HP Unveils First Purpose-Built Server for Big Data

 
 
By Chris Preimesberger  |  Posted 2012-11-15 Email Print this article Print
 
 
 
 
 
 
 

Most enterprise servers already have the capability to handle processing, storage and analysis of sizable workloads in the terabytes-to-hundreds-of-terabytes neighborhood. But HP is talking about multiples of that: petabytes and multiple petabytes.

Hewlett-Packard, making a large investment in the latest trend in IT, on Nov. 15 introduced two new servers, including one designed specifically for big data-type workloads.

Most enterprise servers already have the capability to handle processing, storage and analysis of sizable workloads in the terabytes-to-hundreds-of-terabytes neighborhood. But HP is talking about multiples of that: petabytes and multiple petabytes.

"Conventional siloed servers and storage just doesn't work anymore," Jim Ganthier, HP vice president of Marketing and Operations for Servers and Software, told eWEEK. "With increasing storage requirements and business needs changing, we figure that this is an unsustainable approach. These siloed architectures are no longer viable. They cost you too much, require too many admins, use too many different tools and frankly, from a physicality perspective, it's no longer applicable.

"What we decided to do is to use converged infrastructure optics to come up with the ProLiant SL 4500 server. The thing that separates this one from the others is that it is built new and from the ground up for big data workloads."

Workload Requirements Now Vastly Different

There's no question that we're talking about vastly different types of processing and analytics use cases when big data is the subject.
 
Big data application environments such as Apache Hadoop, MPP data warehouses, big data analytics and object stores have very different processing requirements, said Dan Vesset, vice president of Business Analytics Research at IDC.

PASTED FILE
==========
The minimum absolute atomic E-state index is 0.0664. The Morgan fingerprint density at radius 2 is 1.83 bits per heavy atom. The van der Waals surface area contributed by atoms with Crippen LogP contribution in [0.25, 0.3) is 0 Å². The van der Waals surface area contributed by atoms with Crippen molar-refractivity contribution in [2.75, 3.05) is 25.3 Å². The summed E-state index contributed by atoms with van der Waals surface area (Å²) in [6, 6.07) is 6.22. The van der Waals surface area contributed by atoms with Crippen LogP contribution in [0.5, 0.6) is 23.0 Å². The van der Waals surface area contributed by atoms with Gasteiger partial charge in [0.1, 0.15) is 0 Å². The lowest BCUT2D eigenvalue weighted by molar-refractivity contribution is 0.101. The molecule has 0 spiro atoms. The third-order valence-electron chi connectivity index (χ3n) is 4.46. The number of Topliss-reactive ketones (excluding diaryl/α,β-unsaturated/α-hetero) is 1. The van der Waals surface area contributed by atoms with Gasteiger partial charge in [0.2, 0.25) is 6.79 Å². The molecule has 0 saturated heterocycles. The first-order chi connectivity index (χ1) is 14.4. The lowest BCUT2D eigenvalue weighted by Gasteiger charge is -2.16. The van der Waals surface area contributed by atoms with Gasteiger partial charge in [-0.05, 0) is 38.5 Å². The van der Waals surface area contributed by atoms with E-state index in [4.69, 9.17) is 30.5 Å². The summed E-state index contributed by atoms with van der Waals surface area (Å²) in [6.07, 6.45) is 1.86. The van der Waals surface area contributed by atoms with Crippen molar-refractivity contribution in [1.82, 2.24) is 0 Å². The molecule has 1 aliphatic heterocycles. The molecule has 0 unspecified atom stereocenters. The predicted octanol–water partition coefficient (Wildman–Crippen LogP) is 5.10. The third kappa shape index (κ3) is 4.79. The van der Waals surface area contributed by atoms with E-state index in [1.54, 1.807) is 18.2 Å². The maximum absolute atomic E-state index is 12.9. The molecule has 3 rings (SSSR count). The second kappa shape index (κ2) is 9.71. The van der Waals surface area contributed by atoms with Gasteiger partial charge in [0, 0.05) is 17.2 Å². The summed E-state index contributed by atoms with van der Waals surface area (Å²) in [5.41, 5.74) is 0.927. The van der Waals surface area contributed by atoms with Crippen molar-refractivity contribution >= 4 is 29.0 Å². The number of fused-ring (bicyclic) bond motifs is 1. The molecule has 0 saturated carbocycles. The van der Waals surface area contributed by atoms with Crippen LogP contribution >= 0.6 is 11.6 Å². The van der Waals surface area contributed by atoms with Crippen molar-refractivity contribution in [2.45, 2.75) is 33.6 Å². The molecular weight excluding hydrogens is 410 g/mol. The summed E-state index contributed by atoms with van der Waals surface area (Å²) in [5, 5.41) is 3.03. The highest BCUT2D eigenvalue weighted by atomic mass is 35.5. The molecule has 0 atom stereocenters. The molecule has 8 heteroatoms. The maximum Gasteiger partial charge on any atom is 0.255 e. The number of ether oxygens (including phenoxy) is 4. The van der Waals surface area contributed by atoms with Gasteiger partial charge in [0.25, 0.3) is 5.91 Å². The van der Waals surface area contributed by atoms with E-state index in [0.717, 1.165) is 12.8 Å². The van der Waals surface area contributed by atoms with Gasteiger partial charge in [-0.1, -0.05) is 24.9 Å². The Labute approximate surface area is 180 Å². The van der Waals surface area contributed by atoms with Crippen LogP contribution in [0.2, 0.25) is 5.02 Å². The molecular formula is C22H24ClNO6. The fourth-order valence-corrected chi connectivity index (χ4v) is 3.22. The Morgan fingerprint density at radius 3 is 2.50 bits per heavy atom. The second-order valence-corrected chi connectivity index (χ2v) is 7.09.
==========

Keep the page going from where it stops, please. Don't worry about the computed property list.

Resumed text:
"Given the large and varied amounts of fast-moving data that needs to be stored and accessed quickly and the different requirements of end users, these workloads can be highly varied, complex and inefficient to manage if run on traditional hardware infrastructure," Vesset said. "In order to fully embrace the promise of big data, it is critical that the underlying infrastructure be optimized for the workload."
 
HP's ProLiant SL4500 Generation 8 (Gen8) provides high-end performance in the type of dense package required by these workloads, Ganthier told eWEEK. It is built on HP's Converged Infrastructure, which is more powerful, yet smaller in size and consumes roughly half the power of older servers, thanks to new, more power-efficient Intel Xeon processors.

The ProLiant SL4500 can take a whopping 240TB of storage in a single 4.3U chassis, or 2.16PB with nine servers in an industry-standard 42U rack. It supports multiple Apache Hadoop distributions, including Cloudera, Hortonworks, OpenStack Cloud Software and MongoDB, Ganthier said.

The SL4500 server in a single-node configuration is available immediately worldwide for a starting price of $7,643, Ganthier said.

Updates to HPC Lineup

HP also announced updates to its high-performance computing lineup. The ProLiant SL270s (also Gen8) features "maximized processor density," Ganthier said, with the ability to support up to 8 Intel Xeon Phi co-processors or 8 Nvidia Kepler graphic processing units per server.

The ProLiant SL270s servers will become available in December, with prices starting at $6,166.

 
 
 
 
Chris Preimesberger

Chris Preimesberger is Editor of Features and Analysis at eWEEK.

 
 
 
 
 
 
 
 
 

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